His Excellency adverted to the declaration made by the Due de Gramont to the Corps Legislatif, " that the Powers of Europe had recognized the just grounds of France in the demand addressed to the Prussian Government;" and he was, therefore, anxious that some publio testimony should be given that the Powers who hod used their "bons offices" to urge on the Prussian Government a renunciation by Prince Leopold, should likewise express their appreciation of tho menacing language of the Frenoh Government. I could not, said his Excellency, hold communication with the French Ambassador after the language held to Prussia by the Frenoh MiniBter for Foreign Affairs in the face of Europe.
peaceful and conciliatory disposition manifested by the King of Prussia.
Count Bismarck then observed that intelligence had been received from Paris (though not officially from Baron Werther) that the solution of the Spanish difficulty would not suffice to content the French Government, and that other claims would be advanced. If such be the case, said his Excellency, it was evident that the question of the succession to the Spanish Throne was but a mere pretext, and that the real object of Franco was to seek a revenge for Kdnigsgratz.
•The feeling of the German nation, said his Excellency, was that they were fully equal to cope with Franoe, and they were as confident as the French might be of military success. The feeling, therefore, in Prussia and in Germany was that they should accept no humiliation or insult from France, and that if unjustly provoked they should accept the combat.
But, said bis Excellency, we do not wish for war, and we have proved, and shall continue to prove, our peaceful disposition; at the same time we cannot allow the French to have the start of us as regards armaments. "I have," said his Excellency, "positive information that military preparations have been mode, and are making, in Franoe for war. Large stores of munition are being concentrated, large purchases of hay and other materials neoessaryfor a campaign are making, and horses are being collected." If these continued, said his Excellency, we Bhall be obliged to ask the French Government for explanations as to their object and meaning.
After what has now occurred we must require some assurance, some guarantee, that we may not be subjected to a sudden attack ; we must know that this Spanish difficulty once removed, there are no other lurking designs which may burst upon us like a thunderstorm.
Count Bismarck further stated that unless some assurance, some declaration, were given by France to the European Powers, or in some official form, that the present solution of the Spanish question was a final and satisfactory settlement of the French demands, and that no further claims were to bo raised j and if, further, a withdrawal or a satisfactory explanation of the menacing Iangnage held by the Duo de Gramont were not made, the Prussian Government would be obliged to seek explanations from France. It was impossible, added his Excellency, that Prussia could tamely and quietly sit under the affront offered to the King and to the nation by the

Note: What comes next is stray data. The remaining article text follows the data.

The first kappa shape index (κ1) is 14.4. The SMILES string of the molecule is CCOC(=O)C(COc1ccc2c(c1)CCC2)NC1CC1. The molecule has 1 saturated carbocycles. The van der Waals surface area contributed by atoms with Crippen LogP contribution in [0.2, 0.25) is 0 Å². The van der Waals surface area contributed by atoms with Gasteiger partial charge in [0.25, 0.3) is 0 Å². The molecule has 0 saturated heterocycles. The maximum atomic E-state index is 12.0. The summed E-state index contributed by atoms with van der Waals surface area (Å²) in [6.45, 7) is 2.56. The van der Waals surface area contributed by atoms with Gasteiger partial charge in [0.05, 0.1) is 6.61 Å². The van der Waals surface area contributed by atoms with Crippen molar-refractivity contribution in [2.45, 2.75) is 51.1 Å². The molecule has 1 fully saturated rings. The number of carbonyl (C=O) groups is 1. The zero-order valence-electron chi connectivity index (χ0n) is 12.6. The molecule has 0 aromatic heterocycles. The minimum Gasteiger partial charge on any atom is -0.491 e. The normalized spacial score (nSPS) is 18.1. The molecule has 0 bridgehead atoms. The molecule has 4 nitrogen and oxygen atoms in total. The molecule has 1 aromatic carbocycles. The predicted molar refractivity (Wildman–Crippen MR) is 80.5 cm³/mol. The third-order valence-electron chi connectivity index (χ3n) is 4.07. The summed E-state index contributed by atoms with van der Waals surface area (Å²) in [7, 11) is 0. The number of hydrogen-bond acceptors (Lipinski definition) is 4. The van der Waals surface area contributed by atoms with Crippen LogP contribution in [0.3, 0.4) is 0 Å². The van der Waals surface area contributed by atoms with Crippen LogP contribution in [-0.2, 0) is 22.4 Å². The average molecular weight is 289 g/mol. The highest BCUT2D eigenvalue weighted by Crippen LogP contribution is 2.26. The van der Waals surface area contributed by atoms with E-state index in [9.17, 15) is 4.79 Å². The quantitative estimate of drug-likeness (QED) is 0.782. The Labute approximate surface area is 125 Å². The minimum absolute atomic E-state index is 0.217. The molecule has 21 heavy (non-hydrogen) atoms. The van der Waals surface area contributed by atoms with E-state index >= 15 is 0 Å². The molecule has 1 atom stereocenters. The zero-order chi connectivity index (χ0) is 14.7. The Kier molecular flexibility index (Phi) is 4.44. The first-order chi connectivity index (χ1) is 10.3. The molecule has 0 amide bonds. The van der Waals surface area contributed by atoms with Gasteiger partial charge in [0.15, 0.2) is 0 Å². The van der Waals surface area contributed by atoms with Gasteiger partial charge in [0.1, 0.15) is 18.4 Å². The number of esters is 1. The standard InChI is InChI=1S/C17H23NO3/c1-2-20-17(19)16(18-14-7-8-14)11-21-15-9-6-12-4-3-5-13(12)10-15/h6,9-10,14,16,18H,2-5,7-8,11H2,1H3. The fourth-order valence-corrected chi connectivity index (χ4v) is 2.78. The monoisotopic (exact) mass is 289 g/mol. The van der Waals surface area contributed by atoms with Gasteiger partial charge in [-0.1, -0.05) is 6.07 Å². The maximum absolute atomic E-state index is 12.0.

From the foregoing observations of Count Bismarck, your Lordship will perceive that unless some timely counsel, some friendly hand, can intervene to appease the irritation between the two Governments, the breach, in lieu of being closed by the solution of the Spanish difficulty, is likely to become wider.
It is evident to me that Count Bismarck and the Prussian Ministry regret the attitude and disposition of the King towards Count Benedetti, and that in the view of the public opinion of Germany they feel the necessity of some decided measures to safeguard the honour of the nation.
The only means which could pacify the wounded pride of the German nation, and restore confidence in the maintenance of peace, would be by a declaration of the French Government that the incident of the Spanish difficulty has been satisfactorily adjusted, and in rendering justice to the moderate and peaceful disposition of the King of Prussia and his Government, that the good relations existing between the two States were not likely to be again exposed to any disturbing influences. I greatly fear that if no mediating influences can be successfully brought to bear on the French Government to appease the irritation against Prussia, and to counsel moderation, war will bo inevitable.
Earl Granville To Our Ambassadors At Paris And Berlin :— Foreign Office, July 15, 1870.
My Lord,—Her Majesty's Government deoply regret that, according to present appearances, the breaking out of war between France and Prussia seems imminent. They deplore the possibility of this great calamity, not only as regards the two Powers themselves, to whom they are bound by intimate ties of friendship, but also as regards Europe at large.
But, being anxious not to neglect the slightest chanoe of averting it, they appeal to the 23rd Protocol of the Conferences held at Paris in the year 1856, in which " les Plenipotentiaires n'hesitcnt pas a oxprimer, au nom de leurs Gouvernements, le voeu que les Etats entre lesquels s'eleverait un dissenriment serieux, avant d'en appeler aux armes, eussent recours, en tant que les circonstances admettraieut, aux bons offices d'une Puissance amie;" and they feel themselves the more warranted in doing so, inasmuch as the question in regard to which the two Powers are at issue is brought within narrow limits.